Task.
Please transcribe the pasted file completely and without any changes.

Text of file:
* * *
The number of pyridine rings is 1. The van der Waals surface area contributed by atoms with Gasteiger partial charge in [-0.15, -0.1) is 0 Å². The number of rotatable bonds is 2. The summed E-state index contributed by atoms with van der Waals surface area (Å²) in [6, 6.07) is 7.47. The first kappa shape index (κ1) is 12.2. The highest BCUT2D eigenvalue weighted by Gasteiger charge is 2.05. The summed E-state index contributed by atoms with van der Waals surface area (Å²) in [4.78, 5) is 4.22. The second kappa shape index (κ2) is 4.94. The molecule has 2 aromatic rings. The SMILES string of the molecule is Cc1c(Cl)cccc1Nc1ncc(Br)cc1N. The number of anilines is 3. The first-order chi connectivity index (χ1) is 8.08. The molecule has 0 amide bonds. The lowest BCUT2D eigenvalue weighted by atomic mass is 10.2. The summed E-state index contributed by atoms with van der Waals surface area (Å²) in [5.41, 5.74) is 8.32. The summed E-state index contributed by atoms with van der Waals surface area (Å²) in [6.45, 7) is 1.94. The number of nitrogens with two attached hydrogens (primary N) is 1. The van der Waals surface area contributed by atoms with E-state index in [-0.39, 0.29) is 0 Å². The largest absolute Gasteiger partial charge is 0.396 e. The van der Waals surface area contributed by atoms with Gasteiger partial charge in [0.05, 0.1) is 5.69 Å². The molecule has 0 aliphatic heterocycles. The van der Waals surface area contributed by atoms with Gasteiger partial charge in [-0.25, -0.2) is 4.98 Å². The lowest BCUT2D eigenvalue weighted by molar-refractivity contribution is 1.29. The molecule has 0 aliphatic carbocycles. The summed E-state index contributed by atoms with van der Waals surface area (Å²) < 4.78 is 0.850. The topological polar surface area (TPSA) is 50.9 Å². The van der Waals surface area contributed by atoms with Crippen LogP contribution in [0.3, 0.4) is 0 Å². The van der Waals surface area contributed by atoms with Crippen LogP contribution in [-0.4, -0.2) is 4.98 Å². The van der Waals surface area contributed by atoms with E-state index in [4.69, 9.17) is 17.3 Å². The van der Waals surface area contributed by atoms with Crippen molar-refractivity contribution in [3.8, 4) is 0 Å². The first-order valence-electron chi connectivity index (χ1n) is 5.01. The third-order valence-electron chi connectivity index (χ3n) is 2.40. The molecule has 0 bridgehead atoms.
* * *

The number of pyridine rings is 1. The van der Waals surface area contributed by atoms with Gasteiger partial charge in [-0.15, -0.1) is 0 Å². The number of rotatable bonds is 2. The summed E-state index contributed by atoms with van der Waals surface area (Å²) in [6, 6.07) is 7.47. The first kappa shape index (κ1) is 12.2. The highest BCUT2D eigenvalue weighted by Gasteiger charge is 2.05. The summed E-state index contributed by atoms with van der Waals surface area (Å²) in [4.78, 5) is 4.22. The second kappa shape index (κ2) is 4.94. The molecule has 2 aromatic rings. The SMILES string of the molecule is Cc1c(Cl)cccc1Nc1ncc(Br)cc1N. The number of anilines is 3. The first-order chi connectivity index (χ1) is 8.08. The molecule has 0 amide bonds. The lowest BCUT2D eigenvalue weighted by atomic mass is 10.2. The summed E-state index contributed by atoms with van der Waals surface area (Å²) in [5.41, 5.74) is 8.32. The summed E-state index contributed by atoms with van der Waals surface area (Å²) in [6.45, 7) is 1.94. The number of nitrogens with two attached hydrogens (primary N) is 1. The van der Waals surface area contributed by atoms with E-state index in [-0.39, 0.29) is 0 Å². The largest absolute Gasteiger partial charge is 0.396 e. The van der Waals surface area contributed by atoms with Gasteiger partial charge in [0.05, 0.1) is 5.69 Å². The molecule has 0 aliphatic heterocycles. The van der Waals surface area contributed by atoms with Gasteiger partial charge in [-0.25, -0.2) is 4.98 Å². The lowest BCUT2D eigenvalue weighted by molar-refractivity contribution is 1.29. The molecule has 0 aliphatic carbocycles. The summed E-state index contributed by atoms with van der Waals surface area (Å²) < 4.78 is 0.850. The topological polar surface area (TPSA) is 50.9 Å². The van der Waals surface area contributed by atoms with Crippen LogP contribution in [0.3, 0.4) is 0 Å². The van der Waals surface area contributed by atoms with Crippen LogP contribution in [-0.4, -0.2) is 4.98 Å². The van der Waals surface area contributed by atoms with E-state index in [4.69, 9.17) is 17.3 Å². The van der Waals surface area contributed by atoms with Crippen molar-refractivity contribution in [3.8, 4) is 0 Å². The first-order valence-electron chi connectivity index (χ1n) is 5.01. The third-order valence-electron chi connectivity index (χ3n) is 2.40. The molecule has 0 bridgehead atoms.